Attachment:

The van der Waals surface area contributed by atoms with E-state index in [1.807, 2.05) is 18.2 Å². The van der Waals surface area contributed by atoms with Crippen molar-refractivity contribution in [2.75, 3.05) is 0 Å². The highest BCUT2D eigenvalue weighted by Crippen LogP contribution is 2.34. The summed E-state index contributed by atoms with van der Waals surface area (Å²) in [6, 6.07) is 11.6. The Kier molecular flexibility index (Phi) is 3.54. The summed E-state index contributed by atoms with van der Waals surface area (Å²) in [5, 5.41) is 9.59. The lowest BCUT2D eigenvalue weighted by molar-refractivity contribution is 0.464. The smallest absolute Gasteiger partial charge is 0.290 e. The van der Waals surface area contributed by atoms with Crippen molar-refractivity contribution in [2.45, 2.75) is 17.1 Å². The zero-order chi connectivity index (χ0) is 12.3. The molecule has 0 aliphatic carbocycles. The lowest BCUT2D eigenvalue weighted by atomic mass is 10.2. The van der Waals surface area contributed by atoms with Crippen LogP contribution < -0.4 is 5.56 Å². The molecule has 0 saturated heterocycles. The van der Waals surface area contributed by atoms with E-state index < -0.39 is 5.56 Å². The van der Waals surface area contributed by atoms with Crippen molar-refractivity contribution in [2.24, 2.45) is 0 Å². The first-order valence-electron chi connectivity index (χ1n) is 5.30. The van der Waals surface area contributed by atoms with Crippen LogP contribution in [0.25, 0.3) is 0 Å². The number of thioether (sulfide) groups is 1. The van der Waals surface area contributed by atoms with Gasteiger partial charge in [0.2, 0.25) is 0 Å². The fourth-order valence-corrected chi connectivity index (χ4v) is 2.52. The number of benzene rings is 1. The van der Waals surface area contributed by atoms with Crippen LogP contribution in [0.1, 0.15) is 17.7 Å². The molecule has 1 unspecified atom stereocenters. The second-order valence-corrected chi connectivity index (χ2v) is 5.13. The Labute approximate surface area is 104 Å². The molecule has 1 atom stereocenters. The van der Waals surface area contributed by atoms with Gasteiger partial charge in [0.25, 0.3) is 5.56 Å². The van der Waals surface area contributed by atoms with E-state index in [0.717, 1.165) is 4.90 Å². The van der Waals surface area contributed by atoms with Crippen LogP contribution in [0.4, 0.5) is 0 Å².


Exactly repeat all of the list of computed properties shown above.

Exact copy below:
The van der Waals surface area contributed by atoms with E-state index in [1.807, 2.05) is 18.2 Å². The van der Waals surface area contributed by atoms with Crippen molar-refractivity contribution in [2.75, 3.05) is 0 Å². The highest BCUT2D eigenvalue weighted by Crippen LogP contribution is 2.34. The summed E-state index contributed by atoms with van der Waals surface area (Å²) in [6, 6.07) is 11.6. The Kier molecular flexibility index (Phi) is 3.54. The summed E-state index contributed by atoms with van der Waals surface area (Å²) in [5, 5.41) is 9.59. The lowest BCUT2D eigenvalue weighted by molar-refractivity contribution is 0.464. The smallest absolute Gasteiger partial charge is 0.290 e. The van der Waals surface area contributed by atoms with Crippen molar-refractivity contribution in [2.45, 2.75) is 17.1 Å². The zero-order chi connectivity index (χ0) is 12.3. The molecule has 0 aliphatic carbocycles. The lowest BCUT2D eigenvalue weighted by atomic mass is 10.2. The van der Waals surface area contributed by atoms with Crippen LogP contribution < -0.4 is 5.56 Å². The molecule has 0 saturated heterocycles. The van der Waals surface area contributed by atoms with E-state index < -0.39 is 5.56 Å². The van der Waals surface area contributed by atoms with Crippen molar-refractivity contribution in [2.24, 2.45) is 0 Å². The first-order valence-electron chi connectivity index (χ1n) is 5.30. The van der Waals surface area contributed by atoms with Crippen LogP contribution in [0.25, 0.3) is 0 Å². The number of thioether (sulfide) groups is 1. The van der Waals surface area contributed by atoms with Gasteiger partial charge in [0.2, 0.25) is 0 Å². The fourth-order valence-corrected chi connectivity index (χ4v) is 2.52. The number of benzene rings is 1. The van der Waals surface area contributed by atoms with Crippen LogP contribution in [0.1, 0.15) is 17.7 Å². The molecule has 1 unspecified atom stereocenters. The second-order valence-corrected chi connectivity index (χ2v) is 5.13. The Labute approximate surface area is 104 Å². The molecule has 1 atom stereocenters. The van der Waals surface area contributed by atoms with Gasteiger partial charge in [0.25, 0.3) is 5.56 Å². The van der Waals surface area contributed by atoms with E-state index in [0.717, 1.165) is 4.90 Å². The van der Waals surface area contributed by atoms with Crippen LogP contribution in [0.4, 0.5) is 0 Å².